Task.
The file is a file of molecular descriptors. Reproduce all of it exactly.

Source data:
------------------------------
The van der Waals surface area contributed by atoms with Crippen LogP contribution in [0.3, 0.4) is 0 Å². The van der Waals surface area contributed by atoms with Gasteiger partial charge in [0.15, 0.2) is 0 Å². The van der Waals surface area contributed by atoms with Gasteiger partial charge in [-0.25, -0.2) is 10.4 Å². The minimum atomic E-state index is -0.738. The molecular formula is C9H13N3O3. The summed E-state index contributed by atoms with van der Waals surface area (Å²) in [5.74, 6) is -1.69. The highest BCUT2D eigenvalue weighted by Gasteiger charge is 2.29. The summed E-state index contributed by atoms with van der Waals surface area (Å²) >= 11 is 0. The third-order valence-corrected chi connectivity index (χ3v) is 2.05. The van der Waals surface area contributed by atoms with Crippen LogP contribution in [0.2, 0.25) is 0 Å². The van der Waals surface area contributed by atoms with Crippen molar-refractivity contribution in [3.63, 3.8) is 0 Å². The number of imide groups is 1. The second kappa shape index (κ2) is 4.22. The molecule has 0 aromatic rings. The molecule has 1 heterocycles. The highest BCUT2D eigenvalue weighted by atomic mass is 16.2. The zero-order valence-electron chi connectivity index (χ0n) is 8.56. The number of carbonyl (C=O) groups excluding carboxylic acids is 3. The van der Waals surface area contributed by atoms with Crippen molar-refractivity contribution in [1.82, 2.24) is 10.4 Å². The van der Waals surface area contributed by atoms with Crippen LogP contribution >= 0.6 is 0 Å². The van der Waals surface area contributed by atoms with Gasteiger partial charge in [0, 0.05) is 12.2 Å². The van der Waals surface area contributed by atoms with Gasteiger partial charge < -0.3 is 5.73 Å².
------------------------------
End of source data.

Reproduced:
The van der Waals surface area contributed by atoms with Crippen LogP contribution in [0.3, 0.4) is 0 Å². The van der Waals surface area contributed by atoms with Gasteiger partial charge in [0.15, 0.2) is 0 Å². The van der Waals surface area contributed by atoms with Gasteiger partial charge in [-0.25, -0.2) is 10.4 Å². The minimum atomic E-state index is -0.738. The molecular formula is C9H13N3O3. The summed E-state index contributed by atoms with van der Waals surface area (Å²) in [5.74, 6) is -1.69. The highest BCUT2D eigenvalue weighted by Gasteiger charge is 2.29. The summed E-state index contributed by atoms with van der Waals surface area (Å²) >= 11 is 0. The third-order valence-corrected chi connectivity index (χ3v) is 2.05. The van der Waals surface area contributed by atoms with Crippen LogP contribution in [0.2, 0.25) is 0 Å². The van der Waals surface area contributed by atoms with Crippen molar-refractivity contribution in [3.63, 3.8) is 0 Å². The number of imide groups is 1. The second kappa shape index (κ2) is 4.22. The molecule has 0 aromatic rings. The molecule has 1 heterocycles. The highest BCUT2D eigenvalue weighted by atomic mass is 16.2. The zero-order valence-electron chi connectivity index (χ0n) is 8.56. The number of carbonyl (C=O) groups excluding carboxylic acids is 3. The van der Waals surface area contributed by atoms with Crippen molar-refractivity contribution in [1.82, 2.24) is 10.4 Å². The van der Waals surface area contributed by atoms with Crippen LogP contribution >= 0.6 is 0 Å². The van der Waals surface area contributed by atoms with Gasteiger partial charge in [0, 0.05) is 12.2 Å². The van der Waals surface area contributed by atoms with Gasteiger partial charge < -0.3 is 5.73 Å².